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In the modern, scientific age the word ‘imagination’ tends to have a sense of being the inverse of ‘reality’ – a non-substantial ‘escape’ from the real world where wild flights of fantasy take place, with little grounding in the important, real-world particulars of scientific laws and adult responsibilities. But have we got it wrong? Should we understand imagination better as the place where reality actually springs from?

To explain, consider this quote from Terence McKenna:

Humanity, correctly seen in the context of the last five hundred years, is an extruder of technological material. We take in matter that has a low degree of organization; we put it through mental filters, and we extrude jewelry, gospels, space shuttles. This is what we do. We are like coral animals embedded in a technological reef of extruded psychic objects.

As McKenna points out, all of human technology originated firstly in the imagination, before being “extruded” into the physical world. So why are the worlds of the imagination seen as anything other than another form of proto-reality that feeds into the physical world, thus making it perhaps an even more important ‘reality’ than the material world?

These questions appear to also have intrigued one of my favourite authors on esoteric subjects, Gary Lachman, whose new book The Lost Knowledge of the Imagination investigates the history of our connection to the world of the imagination, and how we became disconnected from it in modern times.

Lachman recently gave a talk at Watkins Books in which he outlines some of the topics in the book (embedded below) – it’s a fascinating discussion, and well worth the time to help reconsider what we believe about the imagination.

What is the imagination? Generally we think of it as in some way a substitute for reality, a form of ‘make believe,’ of escaping from the difficult, stubborn everyday world we know so well, into a different, better, more congenial one – that, more often than not, unfortunately exists only inside our head. Or we see imagination as a useful tool in grasping opportunities, producing novel, innovative ways in which some product or activity can get ahead of its competitors and occupy a place on the ‘cutting edge.’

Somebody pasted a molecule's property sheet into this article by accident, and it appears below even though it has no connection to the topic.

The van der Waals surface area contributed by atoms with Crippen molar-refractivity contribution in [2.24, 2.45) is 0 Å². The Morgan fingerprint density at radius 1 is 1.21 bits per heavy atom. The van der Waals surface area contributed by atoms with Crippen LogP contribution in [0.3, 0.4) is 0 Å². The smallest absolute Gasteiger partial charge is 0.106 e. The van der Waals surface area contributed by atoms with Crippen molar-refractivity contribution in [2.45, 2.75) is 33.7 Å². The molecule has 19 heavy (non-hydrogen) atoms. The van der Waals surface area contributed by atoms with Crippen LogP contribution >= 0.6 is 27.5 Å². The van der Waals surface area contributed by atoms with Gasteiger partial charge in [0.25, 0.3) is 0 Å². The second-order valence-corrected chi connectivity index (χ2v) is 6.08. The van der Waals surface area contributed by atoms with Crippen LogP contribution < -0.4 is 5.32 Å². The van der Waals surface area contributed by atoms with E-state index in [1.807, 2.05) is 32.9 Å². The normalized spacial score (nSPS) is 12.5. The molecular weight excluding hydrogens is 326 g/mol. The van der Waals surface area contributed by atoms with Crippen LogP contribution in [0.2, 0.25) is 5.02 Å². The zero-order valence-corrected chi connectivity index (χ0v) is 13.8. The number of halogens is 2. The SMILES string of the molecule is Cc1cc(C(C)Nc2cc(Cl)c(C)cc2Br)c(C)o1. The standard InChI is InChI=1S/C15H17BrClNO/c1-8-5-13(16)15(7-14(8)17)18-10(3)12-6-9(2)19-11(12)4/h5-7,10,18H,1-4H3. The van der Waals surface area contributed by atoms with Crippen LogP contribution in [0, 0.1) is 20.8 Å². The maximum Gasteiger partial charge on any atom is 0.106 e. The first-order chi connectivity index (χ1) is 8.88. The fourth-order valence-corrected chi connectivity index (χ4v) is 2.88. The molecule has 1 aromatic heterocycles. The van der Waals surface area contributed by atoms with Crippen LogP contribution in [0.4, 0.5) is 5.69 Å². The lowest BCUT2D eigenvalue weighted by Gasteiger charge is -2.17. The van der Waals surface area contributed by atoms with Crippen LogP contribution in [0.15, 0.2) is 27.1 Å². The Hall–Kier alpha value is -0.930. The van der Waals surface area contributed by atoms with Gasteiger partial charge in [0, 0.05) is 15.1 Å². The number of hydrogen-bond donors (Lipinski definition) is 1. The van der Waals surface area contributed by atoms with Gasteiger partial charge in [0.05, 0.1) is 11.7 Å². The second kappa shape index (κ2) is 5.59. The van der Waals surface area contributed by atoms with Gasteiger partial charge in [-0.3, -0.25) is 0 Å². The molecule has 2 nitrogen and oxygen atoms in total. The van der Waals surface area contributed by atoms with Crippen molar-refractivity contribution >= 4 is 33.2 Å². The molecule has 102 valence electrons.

Certainly these notions of imagination are accurate, as far as they go. But what if rather than providing us with an ‘alternate reality,’ the imagination is actually deeply involved in bringing into being the very reality from which it ostensibly wants to escape? What if imagination, rather than being about ‘make believe,’ is actually about ‘make real?’

Where does this knowledge of the imagination leave us today? The author argues that we have entered a time when the idea that imagination has the power to affect reality itself – directly, and not through the medium of culture – seems to have become a topic of interest, while reality itself has become something rather different than what it used to be. Is it possible that the obscurity in which the knowledge of the imagination was kept for so long is now starting to clear, and the true meaning and significance of our imagination is coming to light? We know that with great power comes great responsibility. Will we have the strength and purpose to meet this challenge? Let’s imagine.